storkus writes: The release of Haswell-E and a price drop on Devil's Canyon has made me itch for a PC upgrade. However, looking around I discovered a pair of horror stories on Phoronix about the difficulties of using Linux on a multitude of motherboards. My question: if MSI, Gigabyte, Asus (and by extension Asrock) are out, who's left and are they any good? I'd like to build a (probably dual-boot, but don't know for sure) gaming and 'other' high-end machine with one of the above chips, so we're talking Z97 or X99; however, these stories seem to point to the problems being Windows-isms in the BIOS/UEFI structures rather than actual hardware incompatibility, combined with a lousy attitude (despite the Steam Linux distro being under development).

Read more of this story at Slashdot.








Ask Slashdot: Linux-Friendly Desktop x86 Motherboard Manufacturers?

Tuesday 2nd of September 2014 04:09:00 AM
storkus writes: The release of Haswell-E and a price drop on Devil's Canyon has made me itch for a PC upgrade. However, looking around I discovered a pair of horror stories on Phoronix about the difficulties of using Linux on a multitude of motherboards. My question: if MSI, Gigabyte, Asus (and by extension Asrock) are out, who's left and are they any good? I'd like to build a (probably dual-boot, but don't know for sure) gaming and 'other' high-end machine with one of the above chips, so we're talking Z97 or X99; however, these stories seem to point to the problems being Windows-isms in the BIOS/UEFI structures rather than actual hardware incompatibility, combined with a lousy attitude (despite the Steam Linux distro being under development).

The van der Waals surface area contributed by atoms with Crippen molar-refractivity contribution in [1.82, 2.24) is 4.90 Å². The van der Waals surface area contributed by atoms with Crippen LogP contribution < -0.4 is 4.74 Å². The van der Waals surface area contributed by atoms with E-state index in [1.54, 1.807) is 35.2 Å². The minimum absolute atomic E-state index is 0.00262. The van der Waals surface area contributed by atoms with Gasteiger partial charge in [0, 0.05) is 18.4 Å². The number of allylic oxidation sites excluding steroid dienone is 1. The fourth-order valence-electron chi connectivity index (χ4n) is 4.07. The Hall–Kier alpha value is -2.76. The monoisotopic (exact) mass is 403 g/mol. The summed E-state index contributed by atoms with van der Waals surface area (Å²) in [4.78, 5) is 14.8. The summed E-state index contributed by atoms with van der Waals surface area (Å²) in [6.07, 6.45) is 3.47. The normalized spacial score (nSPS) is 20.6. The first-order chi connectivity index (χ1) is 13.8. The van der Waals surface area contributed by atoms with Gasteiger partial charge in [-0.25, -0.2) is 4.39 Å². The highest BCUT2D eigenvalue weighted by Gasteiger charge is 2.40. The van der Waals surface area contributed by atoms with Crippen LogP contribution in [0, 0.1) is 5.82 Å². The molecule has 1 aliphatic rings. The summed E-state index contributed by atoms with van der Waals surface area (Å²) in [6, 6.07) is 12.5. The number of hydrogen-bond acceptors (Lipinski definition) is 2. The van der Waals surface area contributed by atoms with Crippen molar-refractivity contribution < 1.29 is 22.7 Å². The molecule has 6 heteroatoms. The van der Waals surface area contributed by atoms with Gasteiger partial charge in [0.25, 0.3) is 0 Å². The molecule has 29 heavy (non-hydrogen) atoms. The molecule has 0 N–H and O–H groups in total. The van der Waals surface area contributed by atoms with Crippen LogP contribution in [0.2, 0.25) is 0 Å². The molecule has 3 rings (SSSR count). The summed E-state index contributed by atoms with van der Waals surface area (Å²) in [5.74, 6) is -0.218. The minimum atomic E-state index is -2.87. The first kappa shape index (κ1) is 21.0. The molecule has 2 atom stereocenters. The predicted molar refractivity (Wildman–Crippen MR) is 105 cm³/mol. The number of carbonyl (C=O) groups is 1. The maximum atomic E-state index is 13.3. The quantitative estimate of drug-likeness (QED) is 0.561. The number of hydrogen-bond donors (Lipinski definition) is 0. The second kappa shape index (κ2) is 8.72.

Read more of this story at Slashdot.








Ask Slashdot: Linux-Friendly Desktop x86 Motherboard Manufacturers?

Tuesday 2nd of September 2014 04:09:00 AM
storkus writes: The release of Haswell-E and a price drop on Devil's Canyon has made me itch for a PC upgrade. However, looking around I discovered a pair of horror stories on Phoronix about the difficulties of using Linux on a multitude of motherboards. My question: if MSI, Gigabyte, Asus (and by extension Asrock) are out, who's left and are they any good? I'd like to build a (probably dual-boot, but don't know for sure) gaming and 'other' high-end machine with one of the above chips, so we're talking Z97 or X99; however, these stories seem to point to the problems being Windows-isms in the BIOS/UEFI structures rather than actual hardware incompatibility, combined with a lousy attitude (despite the Steam Linux distro being under development).